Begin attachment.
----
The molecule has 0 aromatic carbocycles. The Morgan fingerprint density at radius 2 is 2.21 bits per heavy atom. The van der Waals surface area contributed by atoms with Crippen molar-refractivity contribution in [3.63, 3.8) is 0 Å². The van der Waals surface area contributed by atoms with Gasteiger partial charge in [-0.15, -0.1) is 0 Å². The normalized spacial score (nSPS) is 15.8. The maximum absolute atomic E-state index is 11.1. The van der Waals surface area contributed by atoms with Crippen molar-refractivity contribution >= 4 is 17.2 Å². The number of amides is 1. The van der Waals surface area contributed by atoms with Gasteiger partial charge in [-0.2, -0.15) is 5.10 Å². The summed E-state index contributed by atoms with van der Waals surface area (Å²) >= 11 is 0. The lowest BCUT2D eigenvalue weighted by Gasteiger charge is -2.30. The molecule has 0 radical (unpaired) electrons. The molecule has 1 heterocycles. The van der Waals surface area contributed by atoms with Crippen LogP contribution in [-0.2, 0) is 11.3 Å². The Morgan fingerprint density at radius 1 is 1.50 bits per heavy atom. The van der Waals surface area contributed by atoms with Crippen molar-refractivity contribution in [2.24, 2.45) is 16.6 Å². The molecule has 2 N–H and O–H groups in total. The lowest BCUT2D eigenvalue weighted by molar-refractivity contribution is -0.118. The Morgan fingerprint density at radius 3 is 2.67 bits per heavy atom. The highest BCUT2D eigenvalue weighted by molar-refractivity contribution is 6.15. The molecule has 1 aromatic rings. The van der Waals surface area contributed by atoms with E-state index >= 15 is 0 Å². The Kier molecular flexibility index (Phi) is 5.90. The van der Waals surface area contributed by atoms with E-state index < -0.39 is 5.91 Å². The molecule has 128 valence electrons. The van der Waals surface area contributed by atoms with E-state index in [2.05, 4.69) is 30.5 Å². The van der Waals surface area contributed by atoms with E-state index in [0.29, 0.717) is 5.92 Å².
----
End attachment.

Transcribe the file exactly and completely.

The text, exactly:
The molecule has 0 aromatic carbocycles. The Morgan fingerprint density at radius 2 is 2.21 bits per heavy atom. The van der Waals surface area contributed by atoms with Crippen molar-refractivity contribution in [3.63, 3.8) is 0 Å². The van der Waals surface area contributed by atoms with Gasteiger partial charge in [-0.15, -0.1) is 0 Å². The normalized spacial score (nSPS) is 15.8. The maximum absolute atomic E-state index is 11.1. The van der Waals surface area contributed by atoms with Crippen molar-refractivity contribution >= 4 is 17.2 Å². The number of amides is 1. The van der Waals surface area contributed by atoms with Gasteiger partial charge in [-0.2, -0.15) is 5.10 Å². The summed E-state index contributed by atoms with van der Waals surface area (Å²) >= 11 is 0. The lowest BCUT2D eigenvalue weighted by Gasteiger charge is -2.30. The molecule has 0 radical (unpaired) electrons. The molecule has 1 heterocycles. The van der Waals surface area contributed by atoms with Crippen LogP contribution in [-0.2, 0) is 11.3 Å². The Morgan fingerprint density at radius 1 is 1.50 bits per heavy atom. The van der Waals surface area contributed by atoms with Crippen molar-refractivity contribution in [2.24, 2.45) is 16.6 Å². The molecule has 2 N–H and O–H groups in total. The lowest BCUT2D eigenvalue weighted by molar-refractivity contribution is -0.118. The Morgan fingerprint density at radius 3 is 2.67 bits per heavy atom. The highest BCUT2D eigenvalue weighted by molar-refractivity contribution is 6.15. The molecule has 1 aromatic rings. The van der Waals surface area contributed by atoms with E-state index >= 15 is 0 Å². The Kier molecular flexibility index (Phi) is 5.90. The van der Waals surface area contributed by atoms with E-state index < -0.39 is 5.91 Å². The molecule has 128 valence electrons. The van der Waals surface area contributed by atoms with E-state index in [2.05, 4.69) is 30.5 Å². The van der Waals surface area contributed by atoms with E-state index in [0.29, 0.717) is 5.92 Å².